With tension in Kashmir slightly tempered and curfew relaxed in select areas, parliamentarians who had visited the Valley early this week brainstormed today on the way forward for a political initiative.
“Some confidence building measures (CBMs) should be taken as soon as possible,” said CPM’s Sitaram Yechury. He had led a group of MPs to Mirwaiz Umar Farooq who had turned down the invitation from the delegation.
While government functionaries in Delhi are enthused by the positive vibes created by the success of the all-party delegation, which had reached out to three prominent separatist leaders, they are also conscious that some messages from the Centre must go sooner rather than later. The Cabinet Committee on Security (CCS) will meet next week to finalise CBMs.
What measures they can take still remain a matter of debate. “There are too many conflicting demands and views. Valley has a view; Jammu has another. In the rest of India, different political parties have different views. Within the Valley, there have been demands for azaadi, self-rule and autonomy,” pointed out a cabinet minister. “What we finally do must not inflame new passions.”
The Centre is in a mood to take some “calculated risks”, said a senior official. This could include scaling down the presence of security forces in the Valley, but a decision on reducing the areas under AFSPA could come at a later stage.
Over two days in Jammu and Srinagar, the delegation had met around 800 people, representing a cross-section of the population.
“Many people took offence to the description of the protestors as having sympathies to Pakistan. They reminded that the people of Kashmir stood by India during all wars with Pakistan,” a leader said.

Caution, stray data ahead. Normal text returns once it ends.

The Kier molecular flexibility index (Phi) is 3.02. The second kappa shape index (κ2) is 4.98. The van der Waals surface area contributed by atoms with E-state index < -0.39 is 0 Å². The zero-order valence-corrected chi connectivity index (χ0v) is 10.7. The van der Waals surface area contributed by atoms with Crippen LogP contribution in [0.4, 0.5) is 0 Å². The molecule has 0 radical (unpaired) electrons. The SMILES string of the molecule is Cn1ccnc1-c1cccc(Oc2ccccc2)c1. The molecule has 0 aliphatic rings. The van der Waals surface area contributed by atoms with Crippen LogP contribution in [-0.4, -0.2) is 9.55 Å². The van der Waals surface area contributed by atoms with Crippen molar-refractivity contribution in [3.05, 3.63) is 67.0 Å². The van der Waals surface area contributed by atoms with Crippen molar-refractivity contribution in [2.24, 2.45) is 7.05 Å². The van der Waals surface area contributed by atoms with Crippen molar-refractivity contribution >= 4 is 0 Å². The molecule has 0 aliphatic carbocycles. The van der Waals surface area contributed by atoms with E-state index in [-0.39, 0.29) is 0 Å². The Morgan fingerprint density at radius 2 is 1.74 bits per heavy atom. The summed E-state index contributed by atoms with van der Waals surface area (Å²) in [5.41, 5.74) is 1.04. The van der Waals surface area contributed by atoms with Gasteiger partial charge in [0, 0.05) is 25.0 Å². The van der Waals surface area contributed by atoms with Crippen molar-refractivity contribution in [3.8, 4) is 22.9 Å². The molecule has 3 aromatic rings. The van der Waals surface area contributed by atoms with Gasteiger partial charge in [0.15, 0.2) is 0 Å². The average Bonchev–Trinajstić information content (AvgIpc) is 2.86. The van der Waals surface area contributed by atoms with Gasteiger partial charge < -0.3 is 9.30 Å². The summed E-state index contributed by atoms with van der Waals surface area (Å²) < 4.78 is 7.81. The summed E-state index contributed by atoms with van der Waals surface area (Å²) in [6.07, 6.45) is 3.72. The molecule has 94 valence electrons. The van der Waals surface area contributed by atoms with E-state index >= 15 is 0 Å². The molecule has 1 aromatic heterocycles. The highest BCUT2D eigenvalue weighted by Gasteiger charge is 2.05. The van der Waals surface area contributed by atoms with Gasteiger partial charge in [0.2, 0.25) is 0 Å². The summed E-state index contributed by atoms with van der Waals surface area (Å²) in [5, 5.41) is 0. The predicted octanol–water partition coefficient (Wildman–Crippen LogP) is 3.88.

Lack of employment opportunities and the question “why fire at those who are only throwing stones” were the other recurring concerns.
Many also pleaded specifically with BJP leaders Arun Jaitley and Sushma Swaraj to be accommodative of the aspirations of the protestors.
Jaitley, while reiterating the party’s integrationist approach towards Kashmir, acknowledged: “A distinction should be made between the protestors and separatists.”
“The separatists should be dealt with firmly,” he said, arguing for doing away with the special status for J&K.
Government sources suggested that the visit helped all political leaders to understand the issue better and closer.
A medium-term solution — once the current wave of violence recedes — will veer around the question of ‘governance deficit’ raised by the CCS last week.
“There are two sets of issues. One about azaadi is more at an abstract level. The other set concerning daily lives can be addressed if the state government gets back on track,” an official said.
Another union minister missed the days when the Congress-PDP alliance government between 2003-2008 had virtually brought the entire political discourse in Kashmir to questions of development.